Pat and Brad: It’s almost time to plant our garden, and we’re wondering if there are ways to save energy when planting. How can we make our home garden more efficient? – Leandra
Dear Leandra: We’re glad you asked! One approach to gardening is no-till, also known as no-dig. No-till gardens have been gaining ground with farmers in recent years, partly because of the energy savings. The principles behind no-till gardening work well for large farms, as well as smaller home gardens.
No-till can be done without chemicals. Research shows this approach can produce more fruits and vegetables within a few years, and they get better over the long term. Best of all, this approach to gardening takes less time and effort—and you won’t have to fire up the rototiller!
Don’t break up the soil
We usually think breaking up the soil and mixing it up keeps weeds from growing, but tilling can bring weed seeds deep in the soil to the top where they can germinate and grow. Tilling also destroys microbes in the soil that bring nutrients to the plants.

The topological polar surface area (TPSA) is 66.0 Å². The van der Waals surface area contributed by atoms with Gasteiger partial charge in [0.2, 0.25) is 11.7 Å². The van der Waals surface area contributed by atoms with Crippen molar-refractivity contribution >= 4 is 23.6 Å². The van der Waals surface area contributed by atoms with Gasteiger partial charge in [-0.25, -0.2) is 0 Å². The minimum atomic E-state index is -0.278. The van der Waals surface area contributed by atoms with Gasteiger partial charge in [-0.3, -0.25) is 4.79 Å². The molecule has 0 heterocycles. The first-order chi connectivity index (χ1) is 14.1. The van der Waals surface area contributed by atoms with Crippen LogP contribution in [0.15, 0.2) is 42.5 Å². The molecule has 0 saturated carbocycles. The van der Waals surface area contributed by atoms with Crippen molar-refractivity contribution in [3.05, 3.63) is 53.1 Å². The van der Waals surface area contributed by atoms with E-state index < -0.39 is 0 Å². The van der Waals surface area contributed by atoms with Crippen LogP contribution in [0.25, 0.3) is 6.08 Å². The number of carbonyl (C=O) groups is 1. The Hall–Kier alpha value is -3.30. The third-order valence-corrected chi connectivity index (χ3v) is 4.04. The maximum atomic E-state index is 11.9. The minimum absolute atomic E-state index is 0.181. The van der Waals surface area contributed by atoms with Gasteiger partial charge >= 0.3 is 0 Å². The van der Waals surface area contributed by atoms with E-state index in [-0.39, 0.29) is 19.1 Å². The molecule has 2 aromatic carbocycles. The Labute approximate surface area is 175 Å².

Use plenty of compost
Spread thick layers of compost and other mulch on top of the soil. This will feed the soil from above, the same way leaves in a forest fall to the ground, decompose and turn into rich soil over time. When you build up the soil by spreading layers of compost and mulch on top, the weed seeds are kept dormant. Mulch keeps the soil moist, so less water is used to irrigate, which means less electricity use for pumping water from your well or community water system.
Starting your garden
Your no-till garden can be planted at ground-level or in raised beds. Start by laying weed-blocking material on top of the old dirt. Sheets of cardboard are often used because they will decompose over time. Then spread at least 4 inches of weed-free soil or compost on top.
If the soil under the cardboard is reasonably loose, start planting right away. Your garden may be less productive the first year but will grow healthier and have less weeds every season after. If the ground is heavily compacted or clay, you may have to till in some compost or healthy soil before laying down the cardboard and give it a year for the new mix to get looser.
In the fall, cut the dead plants at ground level and leave the roots in the ground to decompose over the winter. You may want to plant a cover crop, like peas, fava beans or barley late in the growing season. Setting up a no-till garden takes a bit of work, but it will require less maintenance in the future and get healthier every year.
If you’re ready to try your hand at planting a no-till garden, utilize your local extension office as a resource. We hope these tips will help you prepare for a more energy efficient garden this season. Happy planting—and eating!